I like to prepare them when my sugar craving strikes out of the blue. Or when friends call unexpectedly saying they will come soon.

These cookies just save lives.

 
 

Here’s the list of ingredients.
 
 

1. To make your own Tea Cookies, first preheat the oven to 350 °F (175 °C) and line a baking sheet with parchment paper.

 

2. Sift the flour and sugars into a larger bowl.
 

 

3. Add the softened butter, two egg yolks and lemon zest…
 

 

4. …and use pastry cutter or just a plain fork to turn the ingredients into a crumbly mixture.

 

5. Then use your hands to form a ball.

 
 

Like this one.

Though creating a face is not necessary.

But it helps.

Kidding!

But it really does.

Kidding again!

 

Now I’d like to tell you this: Please, be patient when you find yourself in the phase in-between the crumbs and the dough ball. It only takes patience and trust that those crumbs will eventually come together. Give it five minutes or so and you’ll see success!
 

 

6. Place the dough ball on a very, very lightly floured surface.

This dough is almost not sticky at all so you really need very little flour, if any.

And besides that, the more flour you’d be using the firmer the cookies would get. And we don’t need that.

 

7. Using the palms of your hands, roll the dough until you form a log which is about 1.5 inches (3.5 cm) wide in diameter.

 

8. Then cut the log into about 1/2-inch (1 cm) thick rounds.
 
 

9. Place the rounds onto the sheet and bake in the preheated oven (350 °F – 175 °C) for 10 minutes.

The cookies should still be very pale in color when baked.
 
 

10. Remove from the oven and let cool completely.

Enjoy, dear friends.

(This recipe makes about 30 cookies and will take you about 40 minutes to make.)
 

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I have something to admit.

There are only few things in this world that I love more than this photo editing technique.

I know, it sounds strange, but right now that is exactly what I feel.

Tomorrow everything might change, especially if I find a new, amazing technique that will fill my heart with joy.

But today I feel like applying a vignette to all the photos that I’ve ever made.

Please, somebody, come and stop me.
 
 

This is what my picture looked like before.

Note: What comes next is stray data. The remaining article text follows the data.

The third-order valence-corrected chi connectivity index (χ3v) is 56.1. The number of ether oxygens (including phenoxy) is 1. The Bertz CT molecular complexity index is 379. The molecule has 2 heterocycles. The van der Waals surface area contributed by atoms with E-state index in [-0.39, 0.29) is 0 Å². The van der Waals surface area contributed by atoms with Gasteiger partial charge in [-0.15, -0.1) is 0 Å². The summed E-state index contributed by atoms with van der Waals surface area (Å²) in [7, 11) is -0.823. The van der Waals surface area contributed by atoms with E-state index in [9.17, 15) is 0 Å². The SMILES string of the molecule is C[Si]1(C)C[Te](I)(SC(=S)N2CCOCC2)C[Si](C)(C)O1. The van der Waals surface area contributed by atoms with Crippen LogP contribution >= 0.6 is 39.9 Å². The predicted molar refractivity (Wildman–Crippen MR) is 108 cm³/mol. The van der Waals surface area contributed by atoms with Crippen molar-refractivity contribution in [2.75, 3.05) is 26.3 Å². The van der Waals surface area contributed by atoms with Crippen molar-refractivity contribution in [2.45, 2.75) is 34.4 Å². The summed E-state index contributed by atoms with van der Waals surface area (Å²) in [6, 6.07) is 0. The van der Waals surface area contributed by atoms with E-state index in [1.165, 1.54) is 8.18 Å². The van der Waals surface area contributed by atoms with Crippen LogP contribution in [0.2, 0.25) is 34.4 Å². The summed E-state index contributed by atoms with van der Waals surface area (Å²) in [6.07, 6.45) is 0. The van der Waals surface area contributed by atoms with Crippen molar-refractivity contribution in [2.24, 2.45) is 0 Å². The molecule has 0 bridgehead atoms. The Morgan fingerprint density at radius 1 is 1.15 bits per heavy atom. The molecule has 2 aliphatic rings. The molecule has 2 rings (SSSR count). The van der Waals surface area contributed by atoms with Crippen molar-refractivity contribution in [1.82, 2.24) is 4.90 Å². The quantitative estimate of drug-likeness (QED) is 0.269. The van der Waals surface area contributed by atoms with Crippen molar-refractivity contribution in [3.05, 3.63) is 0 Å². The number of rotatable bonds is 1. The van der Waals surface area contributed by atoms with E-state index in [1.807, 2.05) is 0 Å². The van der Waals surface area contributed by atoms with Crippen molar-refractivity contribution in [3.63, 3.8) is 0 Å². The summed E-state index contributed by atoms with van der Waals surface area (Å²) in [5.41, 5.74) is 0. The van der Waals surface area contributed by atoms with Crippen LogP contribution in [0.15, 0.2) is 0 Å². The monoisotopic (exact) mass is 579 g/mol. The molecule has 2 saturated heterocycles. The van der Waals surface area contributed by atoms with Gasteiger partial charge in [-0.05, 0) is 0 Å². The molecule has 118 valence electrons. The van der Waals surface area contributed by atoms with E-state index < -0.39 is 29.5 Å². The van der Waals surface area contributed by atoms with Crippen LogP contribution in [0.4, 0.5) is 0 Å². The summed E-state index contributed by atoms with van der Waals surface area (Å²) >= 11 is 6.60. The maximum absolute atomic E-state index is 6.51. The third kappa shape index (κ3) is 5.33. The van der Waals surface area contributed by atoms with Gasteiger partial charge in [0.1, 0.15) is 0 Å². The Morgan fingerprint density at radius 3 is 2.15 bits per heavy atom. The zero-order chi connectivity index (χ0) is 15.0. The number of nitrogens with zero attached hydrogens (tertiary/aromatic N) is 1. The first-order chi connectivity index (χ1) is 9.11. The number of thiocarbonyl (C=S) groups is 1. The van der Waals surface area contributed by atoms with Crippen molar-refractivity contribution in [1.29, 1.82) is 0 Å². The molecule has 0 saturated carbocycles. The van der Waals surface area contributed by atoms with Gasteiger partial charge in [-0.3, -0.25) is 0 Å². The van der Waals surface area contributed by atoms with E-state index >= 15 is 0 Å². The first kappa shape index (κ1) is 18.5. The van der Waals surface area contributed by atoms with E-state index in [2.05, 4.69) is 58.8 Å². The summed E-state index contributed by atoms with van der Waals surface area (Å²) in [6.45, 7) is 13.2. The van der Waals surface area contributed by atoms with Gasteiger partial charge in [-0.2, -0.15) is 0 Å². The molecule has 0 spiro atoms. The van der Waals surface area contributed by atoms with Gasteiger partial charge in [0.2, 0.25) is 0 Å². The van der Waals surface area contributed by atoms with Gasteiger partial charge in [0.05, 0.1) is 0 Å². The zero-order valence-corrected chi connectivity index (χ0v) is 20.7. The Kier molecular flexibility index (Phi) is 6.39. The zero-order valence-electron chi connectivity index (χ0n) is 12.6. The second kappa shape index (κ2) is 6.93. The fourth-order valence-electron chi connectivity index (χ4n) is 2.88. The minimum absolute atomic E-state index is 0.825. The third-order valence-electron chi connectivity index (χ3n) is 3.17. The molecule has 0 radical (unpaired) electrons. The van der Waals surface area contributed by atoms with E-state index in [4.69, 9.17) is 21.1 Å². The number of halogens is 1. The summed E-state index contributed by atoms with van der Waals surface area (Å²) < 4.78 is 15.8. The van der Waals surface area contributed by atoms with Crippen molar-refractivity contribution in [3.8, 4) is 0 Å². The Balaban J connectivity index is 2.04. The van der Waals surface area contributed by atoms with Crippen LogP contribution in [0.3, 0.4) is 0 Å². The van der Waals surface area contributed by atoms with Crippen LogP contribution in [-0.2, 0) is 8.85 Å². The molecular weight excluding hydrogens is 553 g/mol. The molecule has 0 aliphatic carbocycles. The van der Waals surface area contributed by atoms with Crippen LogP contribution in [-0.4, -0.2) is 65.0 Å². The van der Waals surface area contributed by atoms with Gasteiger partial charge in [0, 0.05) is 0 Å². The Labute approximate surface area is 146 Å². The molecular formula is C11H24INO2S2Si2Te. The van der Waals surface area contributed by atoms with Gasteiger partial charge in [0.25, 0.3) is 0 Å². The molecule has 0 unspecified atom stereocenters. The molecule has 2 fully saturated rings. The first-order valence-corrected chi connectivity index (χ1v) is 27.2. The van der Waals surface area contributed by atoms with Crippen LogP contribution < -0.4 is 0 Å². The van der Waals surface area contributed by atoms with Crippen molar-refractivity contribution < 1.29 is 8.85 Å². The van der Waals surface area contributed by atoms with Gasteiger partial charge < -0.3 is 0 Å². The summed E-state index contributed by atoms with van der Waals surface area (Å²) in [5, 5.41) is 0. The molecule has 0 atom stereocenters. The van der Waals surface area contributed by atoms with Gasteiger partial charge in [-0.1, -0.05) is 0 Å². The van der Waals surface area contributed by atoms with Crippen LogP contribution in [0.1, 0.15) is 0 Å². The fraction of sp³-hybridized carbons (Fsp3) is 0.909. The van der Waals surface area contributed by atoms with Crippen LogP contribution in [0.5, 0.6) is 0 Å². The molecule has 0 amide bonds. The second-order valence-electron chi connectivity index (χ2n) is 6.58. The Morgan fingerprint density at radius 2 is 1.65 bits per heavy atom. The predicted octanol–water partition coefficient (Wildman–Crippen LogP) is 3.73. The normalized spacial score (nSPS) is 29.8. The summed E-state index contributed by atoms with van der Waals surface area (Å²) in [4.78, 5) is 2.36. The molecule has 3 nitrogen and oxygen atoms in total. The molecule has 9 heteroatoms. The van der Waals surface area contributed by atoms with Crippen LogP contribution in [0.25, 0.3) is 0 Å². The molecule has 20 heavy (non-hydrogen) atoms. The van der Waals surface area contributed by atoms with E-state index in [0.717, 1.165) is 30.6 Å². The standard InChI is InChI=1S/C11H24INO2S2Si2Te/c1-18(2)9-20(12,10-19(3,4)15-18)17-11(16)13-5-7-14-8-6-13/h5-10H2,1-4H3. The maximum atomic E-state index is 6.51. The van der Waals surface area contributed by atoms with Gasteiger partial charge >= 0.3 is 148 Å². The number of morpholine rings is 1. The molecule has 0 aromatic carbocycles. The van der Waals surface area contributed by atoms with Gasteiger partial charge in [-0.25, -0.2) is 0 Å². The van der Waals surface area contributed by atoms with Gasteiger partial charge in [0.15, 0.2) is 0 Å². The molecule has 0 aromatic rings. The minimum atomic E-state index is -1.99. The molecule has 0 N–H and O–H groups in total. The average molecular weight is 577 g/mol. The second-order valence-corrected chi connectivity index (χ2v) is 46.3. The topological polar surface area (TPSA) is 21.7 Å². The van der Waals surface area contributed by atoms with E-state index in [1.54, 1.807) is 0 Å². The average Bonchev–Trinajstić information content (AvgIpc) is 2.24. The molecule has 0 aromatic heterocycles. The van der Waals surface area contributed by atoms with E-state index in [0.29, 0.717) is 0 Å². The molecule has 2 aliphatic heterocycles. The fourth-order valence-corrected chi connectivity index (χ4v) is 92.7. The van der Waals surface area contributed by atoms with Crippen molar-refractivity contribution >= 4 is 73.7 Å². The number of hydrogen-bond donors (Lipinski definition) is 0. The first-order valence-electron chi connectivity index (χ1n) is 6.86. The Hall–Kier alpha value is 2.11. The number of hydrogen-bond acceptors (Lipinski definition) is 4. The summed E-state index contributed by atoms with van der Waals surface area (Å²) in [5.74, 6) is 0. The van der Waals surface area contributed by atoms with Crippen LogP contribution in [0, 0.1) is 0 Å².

It is a lovely tomato from my Mom’s garden. Actually, that’s what my diet consists of mostly these days.
 
 

And this is the same picture after I applied the vignette effect.

Adding a vignette to an image basically involves adding a subtle (or not so subtle) edge effect to it.

A popular vignette technique involves darkening the edges of your image which gives the image a slight border and helps keep the viewer’s eye in the photo.

In other words, the darkened edges make your subject stand out.

Well, who wouldn’t love that?

Let me explain this technique in particular steps – they are very, very easy.

NOTE: I am using Photoshop Elements 8 here (but I suppose that this method works fine with any photo editing program that supports layers and adjusting opacity).

 
 

1. Open your image in the photo editing program using FILE -> OPEN… .

2. Open a new layer using LAYER -> NEW -> LAYER.
 
 

3. There are 3 subsequent steps here:

  • 1. In the right-hand layer palette, make sure you click on the top (newly added) layer (it should be darkened now).
  • 2. In the left-hand tools palette, click the Elliptical Marquee Tool (if the Rectangular Marquee Tool is preset then right-click on your mouse and choose the elliptical shape, though it’s actually up to you which shape you choose).

    Also, have a look at how the ‘feathering’ is set in the upper bar. I had it set to 14. It will determine how strong and defined the border of the vignette will be.

  • 3. Click and drag over the picture to create an oval shape.

 
 

4. Click SELECT -> INVERSE to invert your selection so the border area is selected .

You will see ‘marching ants’ around your picture now.

 
 

5. I am describing another three subsequent steps here:

  • 1. Make sure that the foreground color is set to black (if not then just click the letter ‘D’ on your keyboard).
  • 2. In the left-hand tools palette, click the bucket tool.
  • 3. Click anywhere on the border area to fill it with black.

 
 

6. Now click SELECT -> DESELECT.

 
 

7. And finally, in the layer palette, adjust the opacity of the border layer to any value you like.

(Though I didn’t do that myself now – at this point, if you find the border too hard – you can also choose FILTER -> BLUR -> GAUSSIAN BLUR and use a high radius value to blur the edge of the border and soften it.)

8. Click LAYER -> FLATTEN IMAGE and then save your new picture.

 
 

I like it!
 
 

Hm, what do you think…will you give it a try?